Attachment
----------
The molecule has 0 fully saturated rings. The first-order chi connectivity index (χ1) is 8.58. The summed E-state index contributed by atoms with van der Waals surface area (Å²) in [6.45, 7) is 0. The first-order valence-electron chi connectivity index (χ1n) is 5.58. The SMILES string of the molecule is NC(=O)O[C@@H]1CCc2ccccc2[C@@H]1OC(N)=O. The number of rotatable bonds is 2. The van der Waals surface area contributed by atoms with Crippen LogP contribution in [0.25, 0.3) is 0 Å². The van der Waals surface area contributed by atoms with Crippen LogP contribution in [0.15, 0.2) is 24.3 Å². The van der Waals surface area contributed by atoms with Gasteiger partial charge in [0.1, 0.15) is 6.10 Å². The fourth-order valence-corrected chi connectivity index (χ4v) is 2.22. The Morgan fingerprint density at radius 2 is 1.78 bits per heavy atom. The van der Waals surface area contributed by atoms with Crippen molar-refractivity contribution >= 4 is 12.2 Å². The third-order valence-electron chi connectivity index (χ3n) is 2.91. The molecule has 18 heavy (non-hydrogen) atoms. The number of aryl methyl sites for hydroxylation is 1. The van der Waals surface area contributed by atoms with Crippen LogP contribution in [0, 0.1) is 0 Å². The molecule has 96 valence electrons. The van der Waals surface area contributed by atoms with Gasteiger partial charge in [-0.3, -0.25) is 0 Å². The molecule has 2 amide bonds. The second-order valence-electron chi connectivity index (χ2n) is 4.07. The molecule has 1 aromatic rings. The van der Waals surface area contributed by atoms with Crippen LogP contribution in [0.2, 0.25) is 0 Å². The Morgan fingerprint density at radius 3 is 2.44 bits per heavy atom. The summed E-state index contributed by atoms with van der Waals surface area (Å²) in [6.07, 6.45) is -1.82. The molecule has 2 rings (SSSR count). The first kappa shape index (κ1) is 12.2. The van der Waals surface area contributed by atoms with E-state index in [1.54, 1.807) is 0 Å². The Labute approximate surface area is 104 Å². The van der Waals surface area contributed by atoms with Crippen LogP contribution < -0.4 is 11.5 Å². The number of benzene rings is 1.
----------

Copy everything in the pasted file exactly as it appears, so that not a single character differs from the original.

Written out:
The molecule has 0 fully saturated rings. The first-order chi connectivity index (χ1) is 8.58. The summed E-state index contributed by atoms with van der Waals surface area (Å²) in [6.45, 7) is 0. The first-order valence-electron chi connectivity index (χ1n) is 5.58. The SMILES string of the molecule is NC(=O)O[C@@H]1CCc2ccccc2[C@@H]1OC(N)=O. The number of rotatable bonds is 2. The van der Waals surface area contributed by atoms with Crippen LogP contribution in [0.25, 0.3) is 0 Å². The van der Waals surface area contributed by atoms with Crippen LogP contribution in [0.15, 0.2) is 24.3 Å². The van der Waals surface area contributed by atoms with Gasteiger partial charge in [0.1, 0.15) is 6.10 Å². The fourth-order valence-corrected chi connectivity index (χ4v) is 2.22. The Morgan fingerprint density at radius 2 is 1.78 bits per heavy atom. The van der Waals surface area contributed by atoms with Crippen molar-refractivity contribution >= 4 is 12.2 Å². The third-order valence-electron chi connectivity index (χ3n) is 2.91. The molecule has 18 heavy (non-hydrogen) atoms. The number of aryl methyl sites for hydroxylation is 1. The van der Waals surface area contributed by atoms with Crippen LogP contribution in [0, 0.1) is 0 Å². The molecule has 96 valence electrons. The van der Waals surface area contributed by atoms with Gasteiger partial charge in [-0.3, -0.25) is 0 Å². The molecule has 2 amide bonds. The second-order valence-electron chi connectivity index (χ2n) is 4.07. The molecule has 1 aromatic rings. The van der Waals surface area contributed by atoms with Crippen LogP contribution in [0.2, 0.25) is 0 Å². The Morgan fingerprint density at radius 3 is 2.44 bits per heavy atom. The summed E-state index contributed by atoms with van der Waals surface area (Å²) in [6.07, 6.45) is -1.82. The molecule has 2 rings (SSSR count). The first kappa shape index (κ1) is 12.2. The van der Waals surface area contributed by atoms with E-state index in [1.54, 1.807) is 0 Å². The Labute approximate surface area is 104 Å². The van der Waals surface area contributed by atoms with Crippen LogP contribution < -0.4 is 11.5 Å². The number of benzene rings is 1.